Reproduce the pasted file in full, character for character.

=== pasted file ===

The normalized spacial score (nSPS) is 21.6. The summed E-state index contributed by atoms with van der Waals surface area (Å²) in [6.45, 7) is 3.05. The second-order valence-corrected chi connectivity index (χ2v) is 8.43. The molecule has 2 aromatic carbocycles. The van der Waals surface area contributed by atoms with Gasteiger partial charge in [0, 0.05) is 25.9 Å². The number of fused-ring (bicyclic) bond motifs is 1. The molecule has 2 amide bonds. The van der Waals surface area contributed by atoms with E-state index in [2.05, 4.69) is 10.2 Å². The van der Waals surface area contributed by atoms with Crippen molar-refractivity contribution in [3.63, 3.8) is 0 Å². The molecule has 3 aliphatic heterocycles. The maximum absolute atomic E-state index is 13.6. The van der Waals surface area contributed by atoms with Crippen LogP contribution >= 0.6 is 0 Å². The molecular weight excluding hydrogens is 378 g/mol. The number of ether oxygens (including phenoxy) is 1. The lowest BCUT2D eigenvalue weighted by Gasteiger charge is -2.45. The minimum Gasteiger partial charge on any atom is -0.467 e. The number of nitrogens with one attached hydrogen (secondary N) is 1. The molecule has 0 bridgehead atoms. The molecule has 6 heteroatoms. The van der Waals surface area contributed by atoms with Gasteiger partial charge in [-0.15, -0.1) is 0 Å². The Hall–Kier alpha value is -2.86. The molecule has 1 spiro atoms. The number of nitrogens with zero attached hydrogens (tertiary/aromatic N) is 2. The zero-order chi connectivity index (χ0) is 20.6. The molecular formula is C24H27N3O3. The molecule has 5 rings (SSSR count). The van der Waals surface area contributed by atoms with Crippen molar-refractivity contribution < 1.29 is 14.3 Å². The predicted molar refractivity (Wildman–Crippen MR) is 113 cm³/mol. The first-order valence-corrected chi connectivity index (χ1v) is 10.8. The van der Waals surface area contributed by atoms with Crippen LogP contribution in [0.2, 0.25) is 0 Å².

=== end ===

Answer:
The normalized spacial score (nSPS) is 21.6. The summed E-state index contributed by atoms with van der Waals surface area (Å²) in [6.45, 7) is 3.05. The second-order valence-corrected chi connectivity index (χ2v) is 8.43. The molecule has 2 aromatic carbocycles. The van der Waals surface area contributed by atoms with Gasteiger partial charge in [0, 0.05) is 25.9 Å². The number of fused-ring (bicyclic) bond motifs is 1. The molecule has 2 amide bonds. The van der Waals surface area contributed by atoms with E-state index in [2.05, 4.69) is 10.2 Å². The van der Waals surface area contributed by atoms with Crippen molar-refractivity contribution in [3.63, 3.8) is 0 Å². The molecule has 3 aliphatic heterocycles. The maximum absolute atomic E-state index is 13.6. The van der Waals surface area contributed by atoms with Crippen LogP contribution >= 0.6 is 0 Å². The molecular weight excluding hydrogens is 378 g/mol. The number of ether oxygens (including phenoxy) is 1. The lowest BCUT2D eigenvalue weighted by Gasteiger charge is -2.45. The minimum Gasteiger partial charge on any atom is -0.467 e. The number of nitrogens with one attached hydrogen (secondary N) is 1. The molecule has 0 bridgehead atoms. The molecule has 6 heteroatoms. The van der Waals surface area contributed by atoms with Gasteiger partial charge in [-0.15, -0.1) is 0 Å². The Hall–Kier alpha value is -2.86. The molecule has 1 spiro atoms. The number of nitrogens with zero attached hydrogens (tertiary/aromatic N) is 2. The zero-order chi connectivity index (χ0) is 20.6. The molecular formula is C24H27N3O3. The molecule has 5 rings (SSSR count). The van der Waals surface area contributed by atoms with Crippen molar-refractivity contribution < 1.29 is 14.3 Å². The predicted molar refractivity (Wildman–Crippen MR) is 113 cm³/mol. The first-order valence-corrected chi connectivity index (χ1v) is 10.8. The van der Waals surface area contributed by atoms with Crippen LogP contribution in [0.2, 0.25) is 0 Å².